Stopping the ever-increasing exponential population growth of these invasive trees is like trying to quell the diffusion of glitter in a roomful of children enthusiastically making crafts.
In Pittsburgh, Callery Pear trees were once heavily planted as street trees along Penn Avenue, Liberty Avenue, and Grant Street. Thankfully, when we know better, we tend to do better. The Pittsburgh Urban Forest Master Plan of 2012 listed Pyrus calleryana (Callery Pear) as one of the tree species restricted from use in public planting projects, including any of its cultivars.
Our Bayne Park tree was planted well before people realized that these trees were creating ecological issues. It is producing fruit, so we know there must be another cultivar nearby. As birds can transport the seeds, we know the Bayne Park tree is actively contributing in furthering the invasive spread. The trees usually only have a maximum life-span of approximately twenty-five years, so when the time comes to replace it (which will likely be soon as many of the leaves have withered) some better options would be Allegheny Serviceberry – Amelanchier laevis or Eastern Redbud – Cercis canadensis.
In the meanwhile, lets learn about the physical features of our Callery Pear ‘Bradford’ tree in Bayne Park.
The flower buds appear in the very early Spring prior to leaf formation. It’s among the first of the trees to blossom and show its leaves. The early leaf formation gives this tree a head start, which is one of the reasons it is so successful at crowding out other plants and trees.
The flowers are strongly malodorous, inspiring people to create clever memes like the one below to humorously indicate the severity of the rotten-fish odor.
The blossoms are highly attractive to insect pollinators including the honeybee, bumblebee, and hoverfly shown below.
If the flowers are pollinated by an insect bringing pollen from another cultivar, hard fruits will develop over several months and remain on the tree dangling from short stems. The first few frosts cause the fruit to soften and become darker in color. In form, they appear to deflate with the outer skin texture resembling a rumpled paper bag. While they are inedible for humans, birds will greedily make a feast of them.
The bark is scaly and brownish/grey in color. The greenish-yellow color is lichen on the bark of our Bayne Park Tree. Lichen is a symbiotic relationship between algae and fungi, and does not damage the tree.
The tree shape is pyramidal and the branches feature numerous short lateral twigs.
The leathery smooth green leaves are glossy, ovate, and have rounded teeth. They easily flutter in the wind on their long petioles revealing slightly paler undersides.
The leaves remain green late into Autumn, and occasionally frost causes the foliage to drop before it even changes color. The Autumn color ranges from rich reddish/purple to bronze/gold.
Leaves can sometimes exhibit interesting patterns of varying color in the Autumn.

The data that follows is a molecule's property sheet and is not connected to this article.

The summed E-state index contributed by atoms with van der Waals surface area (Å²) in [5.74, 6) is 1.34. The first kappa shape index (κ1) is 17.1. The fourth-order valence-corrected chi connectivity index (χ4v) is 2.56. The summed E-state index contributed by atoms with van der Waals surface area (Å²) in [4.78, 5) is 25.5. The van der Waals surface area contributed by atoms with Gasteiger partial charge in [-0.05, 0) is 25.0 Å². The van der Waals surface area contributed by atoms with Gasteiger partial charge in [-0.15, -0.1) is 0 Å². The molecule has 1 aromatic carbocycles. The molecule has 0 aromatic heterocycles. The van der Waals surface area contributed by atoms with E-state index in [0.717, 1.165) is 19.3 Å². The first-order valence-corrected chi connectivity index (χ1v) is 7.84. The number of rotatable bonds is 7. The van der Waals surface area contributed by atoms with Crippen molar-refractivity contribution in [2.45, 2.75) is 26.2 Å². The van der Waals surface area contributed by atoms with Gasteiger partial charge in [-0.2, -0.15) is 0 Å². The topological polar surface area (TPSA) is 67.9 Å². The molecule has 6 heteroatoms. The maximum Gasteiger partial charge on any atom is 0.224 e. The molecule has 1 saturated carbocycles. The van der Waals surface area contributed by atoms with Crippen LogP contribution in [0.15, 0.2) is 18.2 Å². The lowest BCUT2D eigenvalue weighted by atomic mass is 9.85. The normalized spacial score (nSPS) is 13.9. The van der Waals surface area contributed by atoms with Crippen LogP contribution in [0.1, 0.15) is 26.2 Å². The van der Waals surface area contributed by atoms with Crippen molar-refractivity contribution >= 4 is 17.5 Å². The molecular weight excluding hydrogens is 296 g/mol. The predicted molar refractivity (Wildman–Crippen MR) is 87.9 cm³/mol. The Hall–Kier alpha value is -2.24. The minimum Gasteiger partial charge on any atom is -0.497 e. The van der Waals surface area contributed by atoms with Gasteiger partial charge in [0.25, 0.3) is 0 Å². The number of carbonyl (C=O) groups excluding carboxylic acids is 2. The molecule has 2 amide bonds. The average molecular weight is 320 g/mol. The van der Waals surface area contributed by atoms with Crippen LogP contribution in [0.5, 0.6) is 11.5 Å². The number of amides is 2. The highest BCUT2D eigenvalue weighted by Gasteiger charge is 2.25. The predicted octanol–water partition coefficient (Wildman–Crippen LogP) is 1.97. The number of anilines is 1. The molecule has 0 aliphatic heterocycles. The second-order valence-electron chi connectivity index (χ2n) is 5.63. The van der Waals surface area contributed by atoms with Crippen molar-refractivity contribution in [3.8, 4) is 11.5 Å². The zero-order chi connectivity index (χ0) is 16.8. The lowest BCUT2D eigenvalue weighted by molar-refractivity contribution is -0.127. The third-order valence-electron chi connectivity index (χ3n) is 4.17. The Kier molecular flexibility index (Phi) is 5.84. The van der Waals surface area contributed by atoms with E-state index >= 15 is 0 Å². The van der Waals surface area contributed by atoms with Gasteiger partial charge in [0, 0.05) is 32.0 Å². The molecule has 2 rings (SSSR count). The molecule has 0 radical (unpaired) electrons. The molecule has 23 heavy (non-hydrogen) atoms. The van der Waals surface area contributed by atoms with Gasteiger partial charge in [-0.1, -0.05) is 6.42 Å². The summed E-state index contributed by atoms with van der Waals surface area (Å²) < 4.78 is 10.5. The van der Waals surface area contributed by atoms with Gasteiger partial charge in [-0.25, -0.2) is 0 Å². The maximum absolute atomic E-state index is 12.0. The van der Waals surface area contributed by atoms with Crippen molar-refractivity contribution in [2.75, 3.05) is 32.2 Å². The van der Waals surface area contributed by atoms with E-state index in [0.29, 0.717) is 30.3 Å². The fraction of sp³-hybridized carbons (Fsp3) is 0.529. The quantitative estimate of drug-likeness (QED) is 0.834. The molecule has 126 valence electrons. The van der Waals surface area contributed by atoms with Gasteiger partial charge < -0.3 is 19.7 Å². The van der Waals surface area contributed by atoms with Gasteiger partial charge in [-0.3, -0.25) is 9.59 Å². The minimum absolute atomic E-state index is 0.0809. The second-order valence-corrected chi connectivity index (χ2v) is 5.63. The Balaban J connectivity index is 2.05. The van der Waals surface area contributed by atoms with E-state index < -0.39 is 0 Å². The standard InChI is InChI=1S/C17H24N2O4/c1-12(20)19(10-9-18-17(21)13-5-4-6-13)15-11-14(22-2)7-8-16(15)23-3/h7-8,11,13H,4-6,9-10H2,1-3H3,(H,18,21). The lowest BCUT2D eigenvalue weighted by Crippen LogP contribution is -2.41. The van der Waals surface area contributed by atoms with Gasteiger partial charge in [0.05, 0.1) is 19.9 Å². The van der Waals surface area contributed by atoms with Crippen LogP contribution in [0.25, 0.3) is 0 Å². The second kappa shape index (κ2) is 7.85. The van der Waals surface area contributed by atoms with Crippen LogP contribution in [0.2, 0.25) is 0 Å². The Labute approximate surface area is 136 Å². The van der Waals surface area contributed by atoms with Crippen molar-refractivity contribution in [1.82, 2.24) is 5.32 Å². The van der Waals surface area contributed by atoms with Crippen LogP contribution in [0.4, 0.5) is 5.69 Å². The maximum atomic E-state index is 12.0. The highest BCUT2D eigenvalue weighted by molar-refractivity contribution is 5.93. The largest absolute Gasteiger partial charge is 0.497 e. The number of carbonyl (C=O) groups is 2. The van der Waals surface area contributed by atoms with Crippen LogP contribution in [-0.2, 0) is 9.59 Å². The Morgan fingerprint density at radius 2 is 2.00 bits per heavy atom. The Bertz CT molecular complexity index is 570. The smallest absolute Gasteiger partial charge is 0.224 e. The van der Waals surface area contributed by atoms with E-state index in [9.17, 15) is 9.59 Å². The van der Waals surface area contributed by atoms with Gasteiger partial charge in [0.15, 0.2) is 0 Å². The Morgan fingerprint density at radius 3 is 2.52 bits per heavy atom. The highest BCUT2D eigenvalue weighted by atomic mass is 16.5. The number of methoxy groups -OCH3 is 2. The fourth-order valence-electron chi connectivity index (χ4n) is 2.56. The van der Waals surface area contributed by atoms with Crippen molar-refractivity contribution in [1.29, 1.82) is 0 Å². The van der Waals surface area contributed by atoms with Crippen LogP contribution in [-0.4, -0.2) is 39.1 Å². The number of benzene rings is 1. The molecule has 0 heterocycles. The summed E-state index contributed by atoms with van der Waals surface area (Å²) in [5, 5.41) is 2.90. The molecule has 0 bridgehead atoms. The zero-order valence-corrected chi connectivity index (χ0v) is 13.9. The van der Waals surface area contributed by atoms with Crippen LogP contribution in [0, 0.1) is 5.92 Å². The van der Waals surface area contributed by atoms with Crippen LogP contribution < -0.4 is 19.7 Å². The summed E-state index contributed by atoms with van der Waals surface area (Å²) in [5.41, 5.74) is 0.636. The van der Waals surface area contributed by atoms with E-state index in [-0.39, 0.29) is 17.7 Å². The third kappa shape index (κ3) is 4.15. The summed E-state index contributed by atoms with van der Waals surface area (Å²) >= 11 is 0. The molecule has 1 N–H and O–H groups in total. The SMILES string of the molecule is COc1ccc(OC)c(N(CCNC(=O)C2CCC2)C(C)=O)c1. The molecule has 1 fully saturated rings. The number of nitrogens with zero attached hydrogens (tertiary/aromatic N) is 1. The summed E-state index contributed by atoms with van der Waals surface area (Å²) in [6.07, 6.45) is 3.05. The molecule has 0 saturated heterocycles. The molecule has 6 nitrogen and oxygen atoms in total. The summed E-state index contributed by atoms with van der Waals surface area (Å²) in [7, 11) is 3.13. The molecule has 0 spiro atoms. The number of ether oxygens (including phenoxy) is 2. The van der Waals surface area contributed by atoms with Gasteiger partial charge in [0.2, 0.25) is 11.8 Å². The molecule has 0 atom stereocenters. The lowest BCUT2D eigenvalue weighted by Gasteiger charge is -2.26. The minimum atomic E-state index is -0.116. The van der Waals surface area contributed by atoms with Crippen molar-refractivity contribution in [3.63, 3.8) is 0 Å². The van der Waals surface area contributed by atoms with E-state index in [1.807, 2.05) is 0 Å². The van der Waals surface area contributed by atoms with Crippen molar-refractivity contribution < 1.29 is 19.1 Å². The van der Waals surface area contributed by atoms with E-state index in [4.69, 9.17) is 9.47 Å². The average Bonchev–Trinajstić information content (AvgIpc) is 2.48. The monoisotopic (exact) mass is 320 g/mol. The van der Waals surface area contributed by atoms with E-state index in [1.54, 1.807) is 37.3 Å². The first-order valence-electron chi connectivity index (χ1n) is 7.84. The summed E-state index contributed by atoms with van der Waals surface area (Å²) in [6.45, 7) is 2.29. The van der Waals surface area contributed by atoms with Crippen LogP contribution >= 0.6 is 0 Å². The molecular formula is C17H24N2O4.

While native birds like Robins eat the fruit and spread the seeds, the European Starling, the invasive bird shown above, is also known to assist in spreading the seeds of the invasive tree. In the 1890’s, approximately one-hundred European Starlings were introduced by Shakespeare enthusiasts to Central Park in New York because they wanted to see all the birds mentioned in Shakespeare’s works represented in North America. European Starlings are now one of the most abundant birds in North America. They are easily recognized due to their iridescence, and well known for their extensive vocal mimicry-often imitating the sounds of electronics and machinery. The unique soundscape is particularly noticeable when an entire flock of Starlings gather in a tree.
The wood of the Callery Pear is prized for making woodwind instruments, and is also used in preparing woodcuts for printing.
Making Woodblock Prints by printmakers Merlyn Chesterman and Rod Nelson introduces this ancient art form in this inspirational technical guide featuring a wide range of examples of printed woodcuts.
Mozart’s Starling by naturalist Lyanda Lynn Haupt shares the true story of Wolfgang Amadeus Mozart’s meet-cute with a flirtatious starling who sang an improvised version of the theme from his Piano Concerto no. 17 in G major in a Viennese shop. Delighted, Mozart brought the bird home where it influenced his work and served as a companion, distraction, and muse.
Wicked Plants: The Weed That Killed Lincoln’s Mother & Other Botanical Atrocities by Amy Stewart is an incredibly interesting book of of botanical atrocities. It features botanical illustrations by Briony Morrow-Cribbs created with a copper etching technique and drawings by Jonathon Rosen.
Plant Families: A Guide for Gardeners and Botanists by Ross Bayton and Simon Maughan is an easy-to-use guide with full-color botanical illustrations and diagrams for more then one-hundred plant families. Interestingly, the Callaway Pear tree belongs to the Rose (Rosaceae) family along with the Hawthorn tree, Crab Apple tree, and Sweet Cherry tree. Learning about the plant families will help you notice the unique characteristics of each plant, opening your eyes to the spectacular array of biological diversity.
Landscaping With Native Trees by Guy Sternberg is the perfect resource book if the cautionary tale of the invasive Bradford Callaway Pear has piqued your interest in learning more about native planting. Covering everything from landscaping, transplanting, and planting, it is inspirational to read about the benefits each tree provides to wildlife.
Bringing Nature Home: How You Can Sustain Wildlife With Native Plants by Douglas W. Tallamy is a thought provoking book that will build your understanding of biodiversity, insects, the food web, and how it all ties together. The author studied and counted caterpillar species and overall population on a Callery Pear ‘Bradford’ tree versus a similarly sized White Oak tree in an attempt to quantify how much more native trees contribute to habitat richness. The results were astounding, for just one caterpillar found on the invasive tree, he discovered hundreds on the native tree.
You can help sustain biodiversity simply by choosing native plants and trees. If you are interested in locally purchasing native trees, shrubs, or herbaceous perennials check with the Native Plant Nursery to see what is available. It’s located at Beechwood Farms Nature Reserve which is a property of the Audubon Society of Western Pennsylvania. The National Audubon Society also features a Native Plants Database so you can explore a list of the best native plants for your location by simply entering your zip code.
This post written by Linda, 9/15/20